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Saturday, September 7, 2019


All powerful performers who give their all during this whirlwind two-hour show, and kept the audience thoroughly entertained. (Review by Barry Meehan)

Since its re-introduction at the Suncoast Casino, the Barnyard has staged some truly memorable shows, such as Big Top Rock, Rhythm of the Night and Celtic Rock. The latest offering is 101 Hits, which was certainly a crowd-pleaser on the night I attended.

The premise is to showcase 101 hits from the 60s to the modern era, and they get counted down on the big screen behind the performers – singers Lee Paver, Richard Kaldenberg and Marvin Nethononda (The Guys), Faith Nkosi and Caelee Vercuiel (The Girls), band members Vusi Maseko on keyboard, Dylan van der Linde on drums, Ralph Martin on lead guitar and Bongane Sokhela on bass – all of whom are powerful performers who give their all during this whirlwind two-hour show, and kept the audience thoroughly entertained.

That being said, I did have a problem with the format (and this is only my humble opinion) in that so many great songs come and go at lightning speed before one gets a chance to enjoy them. For example, when the iconic opening notes of Smoke on the Water ring out, there is instant audience recognition, but too soon the smoke dissipates, and before one realises, the show has moved on. When one looks at it mathematically, two hours is 120 minutes, which allows an average of just over a minute for each number, time for a verse and a chorus. Naturally enough, this is not adhered to rigidly, with some songs being longer, and some shorter. Some indeed are very short, like in the six-minute medley which showcases 20 songs (an average of 18 seconds per song!) Amongst the numbers in this medley are I Can’t Stop Believing, You’re Beautiful, I’m Yours, Where Is The Love, Forever Young, With or Without You, Baby I Love Your Way, Country Roads, Wake Me Up, One of Us, Beds are Burning, Africa, Land Down Under and It’s my Life, and several more, so if any of these are your favourites, be prepared to hear just a snatch of each.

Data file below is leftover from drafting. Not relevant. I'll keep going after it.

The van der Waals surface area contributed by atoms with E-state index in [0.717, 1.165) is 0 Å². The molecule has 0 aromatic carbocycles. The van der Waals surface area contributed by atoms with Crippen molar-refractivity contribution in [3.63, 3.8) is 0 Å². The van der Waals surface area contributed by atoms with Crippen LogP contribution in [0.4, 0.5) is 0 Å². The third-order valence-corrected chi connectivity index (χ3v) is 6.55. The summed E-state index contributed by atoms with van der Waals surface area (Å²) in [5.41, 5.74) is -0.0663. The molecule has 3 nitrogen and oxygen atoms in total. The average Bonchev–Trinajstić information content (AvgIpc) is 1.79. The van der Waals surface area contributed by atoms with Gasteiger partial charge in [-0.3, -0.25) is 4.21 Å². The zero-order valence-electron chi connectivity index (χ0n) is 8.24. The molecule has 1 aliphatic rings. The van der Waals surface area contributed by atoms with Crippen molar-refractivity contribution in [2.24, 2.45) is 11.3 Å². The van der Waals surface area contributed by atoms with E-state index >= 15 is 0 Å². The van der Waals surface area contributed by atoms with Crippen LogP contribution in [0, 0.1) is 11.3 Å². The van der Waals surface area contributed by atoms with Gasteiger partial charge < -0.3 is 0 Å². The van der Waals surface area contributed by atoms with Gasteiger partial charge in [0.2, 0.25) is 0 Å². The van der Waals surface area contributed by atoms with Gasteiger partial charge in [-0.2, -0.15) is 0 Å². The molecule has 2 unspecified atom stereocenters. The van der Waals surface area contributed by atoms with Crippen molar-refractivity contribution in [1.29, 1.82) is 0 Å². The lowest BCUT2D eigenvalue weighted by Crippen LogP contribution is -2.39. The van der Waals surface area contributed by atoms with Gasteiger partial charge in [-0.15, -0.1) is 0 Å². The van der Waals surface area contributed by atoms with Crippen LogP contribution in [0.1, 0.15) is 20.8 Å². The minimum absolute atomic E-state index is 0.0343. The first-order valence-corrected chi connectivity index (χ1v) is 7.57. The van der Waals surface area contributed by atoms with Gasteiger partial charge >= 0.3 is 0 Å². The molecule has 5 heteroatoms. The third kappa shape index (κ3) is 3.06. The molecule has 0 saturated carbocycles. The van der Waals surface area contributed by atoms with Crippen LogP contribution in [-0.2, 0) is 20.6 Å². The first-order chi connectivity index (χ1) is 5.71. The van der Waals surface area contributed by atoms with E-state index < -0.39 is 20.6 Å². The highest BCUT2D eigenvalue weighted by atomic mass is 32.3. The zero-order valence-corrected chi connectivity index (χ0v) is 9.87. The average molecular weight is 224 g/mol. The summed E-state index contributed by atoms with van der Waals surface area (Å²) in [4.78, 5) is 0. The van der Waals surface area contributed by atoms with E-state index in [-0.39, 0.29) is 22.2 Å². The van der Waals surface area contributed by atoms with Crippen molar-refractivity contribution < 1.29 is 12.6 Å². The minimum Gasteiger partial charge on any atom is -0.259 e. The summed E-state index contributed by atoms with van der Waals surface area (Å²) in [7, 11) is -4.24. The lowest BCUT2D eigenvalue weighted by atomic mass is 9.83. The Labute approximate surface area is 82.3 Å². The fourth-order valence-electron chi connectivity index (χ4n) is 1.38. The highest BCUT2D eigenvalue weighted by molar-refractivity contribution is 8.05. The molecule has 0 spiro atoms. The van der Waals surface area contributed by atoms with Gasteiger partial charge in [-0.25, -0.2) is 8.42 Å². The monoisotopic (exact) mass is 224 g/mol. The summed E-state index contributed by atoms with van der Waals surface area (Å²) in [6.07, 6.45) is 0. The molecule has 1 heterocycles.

Be that as it may, the only true way to judge a show is on audience reaction, and the audience certainly reacted to 101 Hits, singing and clapping along with gusto when exhorted to do so by the cast, and loving every minute of the dance medley which comes late in the second half. Everyone was up on their feet twisting, doing the Locomotion, disco, the Time Warp, macarena, a bit of Gangnam and even line dancing to Cotton Eyed Joe!

The music purist might have a few problems with the way some numbers are delivered, such as the Simon and Garfunkel classic Cecilia and the iconic American Pie, as they get swallowed up in the overall driving beat and rhythms of the show, not being given the true emotions behind the originals. But then this show isn’t meant for the music purists. It’s designed for the audience to sit back, relax and have a good time as the show hurtles along at breakneck speed.

It would be wrong to single out any particular performances from the cast, as this is a true ensemble piece. The singers attack their numbers with gusto, whether as soloists or together as a group, and the band is tight and together, especially in their featured medleys without the vocalists, both of which occur in the second half of the show.

For me, the standout medley was the South African section, featuring songs such as Weekend Special, Impi, Shadows, Dance Sum More. Kaptein, Substitute, Shibobo, Waka Waka, Hamba Nawe and Nkalakatha, proving yet again that South African music can certainly hold its own against the best of the rest of the world.

101 Hits runs until October 20, 2019. Bookings on  – Barry Meehan